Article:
To help us make our minds up, the annual National Fish & Chip Awards were created 30 years ago.

Of course, it’s not all fun and games. For those behind the counter, a nationally recognised award can make a real difference to their business. Previous winners report that staff are more motivated, and PR opportunities arrive in abundance. An uplift in sales as curious new customers come to sample their prize-winning fare could mean the expansion of their business to levels they’d never dreamed of. With 35 sponsors from the catering and hospitality trade, this is a serious competition. Pukka Pies, The Marine Conservation Society and Friar’s Pride make up an eclectic panel of respected organisations well known to those who fry fish for a living. Getting your establishment name known to these organisations is an amazing opportunity for business evolution.

There are 14 different categories where business owners can win. Separate awards for takeaways and dine-in restaurants mix with more modern awards, which recognise excellence in healthy eating, school meals, use of sustainable seafood, and responsible sourcing. The top prize, which generates the most interest, however, is the Independent Takeaway Fish and Chip Shop. The full list of categories is available – Enter Here

2017’s winners were announced in January this year. With the country divided into 10 regions, the regional finalists for the Independent Takeaway Fish and Chip Shop and the nominees for the 13 other categories came together at the Park Plaza Westminster Bridge Hotel in London, where Kingfisher Fish & Chips from Plympton in Plymouth (www.kingfisherfishandchips.co.uk) won the title of the Best Independent Takeaway Fish and Chip Shop. It was their third year of entry, and owners Nikki Mutton and Craig Maw were thrilled to take home the trophy. Also coming home with national recognition were Harbour Lights from Falmouth, who won Independent Fish and Chip Restaurant, and The Hip Hop Chip Shop from Salford, who won the Best Mobile Fish and Chip Operator Award.

If you’re looking to enter for a 2018 award, you need to submit your entry now as entry closes on June 30th for many of the categories, although the full list of closing dates for each category is available here: (Categories). You can enter free of charge online, and two lucky entrants will be selected to take part in a two-day course at KFE’s School of Frying Excellence, which will also include travel and accommodation costs.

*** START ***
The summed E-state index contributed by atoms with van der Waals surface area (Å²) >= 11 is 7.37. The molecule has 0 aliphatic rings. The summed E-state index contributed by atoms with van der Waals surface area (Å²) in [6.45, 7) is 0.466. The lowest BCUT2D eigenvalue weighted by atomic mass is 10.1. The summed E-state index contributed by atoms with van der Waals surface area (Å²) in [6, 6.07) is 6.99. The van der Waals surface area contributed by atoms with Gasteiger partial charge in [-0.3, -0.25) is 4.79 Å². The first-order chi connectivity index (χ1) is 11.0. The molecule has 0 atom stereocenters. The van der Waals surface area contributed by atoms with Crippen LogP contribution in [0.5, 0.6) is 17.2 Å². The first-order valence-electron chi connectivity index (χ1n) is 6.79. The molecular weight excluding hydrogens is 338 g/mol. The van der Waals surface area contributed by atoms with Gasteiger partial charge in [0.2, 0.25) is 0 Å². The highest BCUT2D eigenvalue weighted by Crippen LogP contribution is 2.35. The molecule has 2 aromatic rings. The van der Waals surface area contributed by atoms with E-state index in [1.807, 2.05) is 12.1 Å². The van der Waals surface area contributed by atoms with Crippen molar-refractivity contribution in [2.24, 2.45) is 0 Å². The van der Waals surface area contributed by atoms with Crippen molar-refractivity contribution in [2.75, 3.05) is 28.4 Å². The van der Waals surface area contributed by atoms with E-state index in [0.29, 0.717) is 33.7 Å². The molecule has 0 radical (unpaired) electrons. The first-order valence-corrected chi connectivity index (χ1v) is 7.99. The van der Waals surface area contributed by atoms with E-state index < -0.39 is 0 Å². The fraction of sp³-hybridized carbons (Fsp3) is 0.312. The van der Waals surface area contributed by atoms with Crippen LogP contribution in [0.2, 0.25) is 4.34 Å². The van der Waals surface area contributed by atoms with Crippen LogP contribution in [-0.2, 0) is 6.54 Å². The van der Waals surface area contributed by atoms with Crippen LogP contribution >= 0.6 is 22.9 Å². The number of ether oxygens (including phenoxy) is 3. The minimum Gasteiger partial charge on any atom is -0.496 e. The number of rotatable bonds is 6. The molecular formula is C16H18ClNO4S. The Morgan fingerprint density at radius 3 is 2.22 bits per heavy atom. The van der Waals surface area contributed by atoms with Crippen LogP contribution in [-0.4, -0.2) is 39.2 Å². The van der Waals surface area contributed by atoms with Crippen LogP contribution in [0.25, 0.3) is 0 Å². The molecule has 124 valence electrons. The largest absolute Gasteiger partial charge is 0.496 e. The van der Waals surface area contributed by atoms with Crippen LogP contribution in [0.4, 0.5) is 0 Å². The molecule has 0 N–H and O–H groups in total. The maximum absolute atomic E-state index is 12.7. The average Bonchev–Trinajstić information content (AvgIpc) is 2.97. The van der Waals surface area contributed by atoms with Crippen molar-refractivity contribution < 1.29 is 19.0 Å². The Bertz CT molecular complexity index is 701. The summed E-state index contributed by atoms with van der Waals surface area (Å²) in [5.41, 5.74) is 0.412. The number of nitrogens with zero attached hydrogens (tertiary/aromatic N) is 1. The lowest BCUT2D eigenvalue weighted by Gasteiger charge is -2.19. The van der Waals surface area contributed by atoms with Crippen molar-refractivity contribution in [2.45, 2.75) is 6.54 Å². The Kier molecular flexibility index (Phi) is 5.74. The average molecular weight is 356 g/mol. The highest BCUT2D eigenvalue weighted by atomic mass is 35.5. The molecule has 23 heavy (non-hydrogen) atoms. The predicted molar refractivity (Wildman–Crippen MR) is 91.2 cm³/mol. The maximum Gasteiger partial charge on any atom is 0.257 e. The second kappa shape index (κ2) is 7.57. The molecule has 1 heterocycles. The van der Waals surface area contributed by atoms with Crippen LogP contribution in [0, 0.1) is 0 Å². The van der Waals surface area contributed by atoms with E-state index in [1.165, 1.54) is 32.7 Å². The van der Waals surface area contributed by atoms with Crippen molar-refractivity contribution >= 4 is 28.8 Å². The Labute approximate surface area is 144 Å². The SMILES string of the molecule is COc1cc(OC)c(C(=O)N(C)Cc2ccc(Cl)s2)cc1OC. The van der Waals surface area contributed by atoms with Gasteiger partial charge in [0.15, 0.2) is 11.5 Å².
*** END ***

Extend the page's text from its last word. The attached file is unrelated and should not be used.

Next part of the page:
Think you’ve got what it takes to be the country’s best fish and chip fryer? If you’re a fish and chip shop owner, why not enter for 2018’s awards? Banksford will back you all the way, with our superb selection of fish and chip uniforms which are sure to impress the judges just as much as your fish and chips. Celebrate the great British fish and chip supper with the National Fish and Chip awards, and Banksford.

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Picture of the winners with their trophy, from the Daily Express –

Picture of the winners outside their shop, from the Daily Express –

Official photos from the Kingfisher’s website

Best of British Catering Exhibitions and Tradeshows

Banksford’s Best of British Catering Expos

Exhibitions are a great way to get out there and meet other people involved in your industry. Whether you’re after new faces for networking, the chance to see new suppliers to the market, or just get some ideas, catering exhibitions are a real opportunity to boost your business. Here are some of Banksford’s favourites chosen from around the UK.

Scotland
• BBC Good Food Glasgow, 20-22nd October, SEC – https://www.bbcgoodfoodshow.com/glasgow
A satellite show of the main BBC Good Food show, this is billed as “Scotland’s most delicious day out”. It highlights Scotland’s best chefs, cuisines, and restaurants, and is full of entertainment and inspiration for the general public and those in the trade. Invitations are still open if you want to exhibit, and there’s a dedicated page on their website for potential exhibitors.

Speciality and Fine Food Fair, 3–5 September, Olympia